Grain agreement: Russia slams the door

While Russia and Ukraine are the world’s leading grain exporters, the conflict in Donbass has precipitated the end of a grain agreement signed between the two countries, Turkey and the United Nations to maintain exports, exacerbating the food crisis already affecting millions worldwide. Once again, we discover how war destroys everything, beyond the borders of the belligerents. 

Illustration: Isabelle Biquet

On July 17, Russia announced the suspension of its participation in the Black Sea Grain Initiative. This had been put in place to avert the risk of a worsening food crisis, by bringing Russian and Ukrainian products back onto the world market. Before the conflict in Donbass, Russia and Ukraine were among the world’s leading grain exporters, supplying a third of the global wheat market. However, following the outbreak of the conflict in Ukraine, many countries decided to suspend trade with Russia, while Ukrainian grain exports had to cease due to the hostilities. This situation has intensified the food crisis affecting nearly 200 million people in 53 countries, according to the FAO.

To resolve this crisis, a diplomatic solution was found in the form of a grain agreement signed in Istanbul on July 22, 2022 by Russia, Ukraine, Turkey and the United Nations. The agreement has two components: the creation of secure maritime corridors for grain exports from three Ukrainian ports, and support for the export of Russian agricultural products and fertilizers to world markets. However, the commitments made to Russia were never honored, leading to Moscow’s decision to temporarily withdraw from the cereals initiative.

In September 2022, Russian President Vladimir Putin criticized the EU for refusing to send Russian fertilizers to the poorest countries in Africa and Latin America, calling it « total fraud ».

In October 2022, the FSB concluded that the explosives used to blow up the Crimean bridge had been delivered by sea via the Black Sea corridor. On October 29, 2022, Russia announced its withdrawal from the grain agreement, but eventually rejoined after receiving guarantees that the humanitarian corridor would only be used for humanitarian purposes.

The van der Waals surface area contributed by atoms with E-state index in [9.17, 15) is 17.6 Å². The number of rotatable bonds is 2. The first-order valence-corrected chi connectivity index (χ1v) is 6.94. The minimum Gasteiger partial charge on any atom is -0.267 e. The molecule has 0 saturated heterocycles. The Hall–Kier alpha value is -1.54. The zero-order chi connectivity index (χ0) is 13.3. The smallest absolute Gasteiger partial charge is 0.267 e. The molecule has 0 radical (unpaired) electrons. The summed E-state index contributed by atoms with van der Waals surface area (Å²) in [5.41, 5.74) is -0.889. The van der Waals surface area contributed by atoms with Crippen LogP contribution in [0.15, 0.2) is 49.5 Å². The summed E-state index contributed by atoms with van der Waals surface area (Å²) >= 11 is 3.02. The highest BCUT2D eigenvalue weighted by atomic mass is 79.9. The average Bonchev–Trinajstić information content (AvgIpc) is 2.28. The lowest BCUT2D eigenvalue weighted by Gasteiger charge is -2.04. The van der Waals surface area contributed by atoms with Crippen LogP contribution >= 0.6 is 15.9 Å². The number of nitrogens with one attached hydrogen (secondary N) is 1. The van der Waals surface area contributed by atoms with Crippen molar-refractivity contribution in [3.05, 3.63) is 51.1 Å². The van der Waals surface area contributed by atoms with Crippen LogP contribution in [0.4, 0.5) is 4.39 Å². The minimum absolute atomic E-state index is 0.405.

In an interview on July 13, 2023, Vladimir Putin expressed his dissatisfaction with the implementation of the Black Sea Grain Agreement, claiming that Russia had achieved nothing from the initiative. He even spoke of suspending the agreement if the terms were not respected. It was this assumption that materialized on the day the agreement expired. Despite this, Russia has left the door open to possible reintegration into the agreement if its demands are met. However, to force Russia to remain in the agreement, a drone attack was launched against the city of Sevastopol and the Crimean bridge, resulting in casualties.

The future of the cereals agreement is uncertain since Russia withdrew. Ukraine suggested that Turkey continue without Russia, but Turkey informed the Ukrainian government that it would not provide escorts or protection for commercial vessels attempting to export grain from Black Sea ports, due to the risks associated with an escalation of the conflict with Russia. The Turks remain focused on getting Russia back into the deal, with talks between Turkish President Erdogan and Russian President Putin due to take place next month, in August.

His interests first

Polish Prime Minister Mateusz Morawiecki announced that his country would not reopen its market to Ukrainian grain after the end of the grain agreement. This position has been criticized for contradicting previous assurances of unconditional support for the Ukrainians. The explanation is purely domestic: Ukrainian grain previously imported into Poland had caused the local market to collapse and social tensions to escalate in the country. Local farmers were placed in unbearable conditions despite the subsidies promised by the authorities, which were not paid out or did not apply to the new harvest. The Polish authorities had therefore long since blocked the import of Ukrainian agricultural products, including cereals, sugar, fruit, vegetables, wine, meat, honey and dairy products. The restrictions are in place until September 15, but Hungary, Bulgaria, Poland, Romania and Slovakia have asked for them to be extended. Kiev is trying to respond by taking similar measures against Polish products.

Fraudulent imports of Ukrainian industrial cereals were revealed in Poland last May. The Polish Prosecutor’s Office has identified a number of companies selling these cereals, concealing their origin and destination. Grain was imported in large quantities without border controls, then sold as local grain for processing into flour or fodder. This practice has led to the contamination of Polish cereals with cereals that do not comply with EU production and transport standards.

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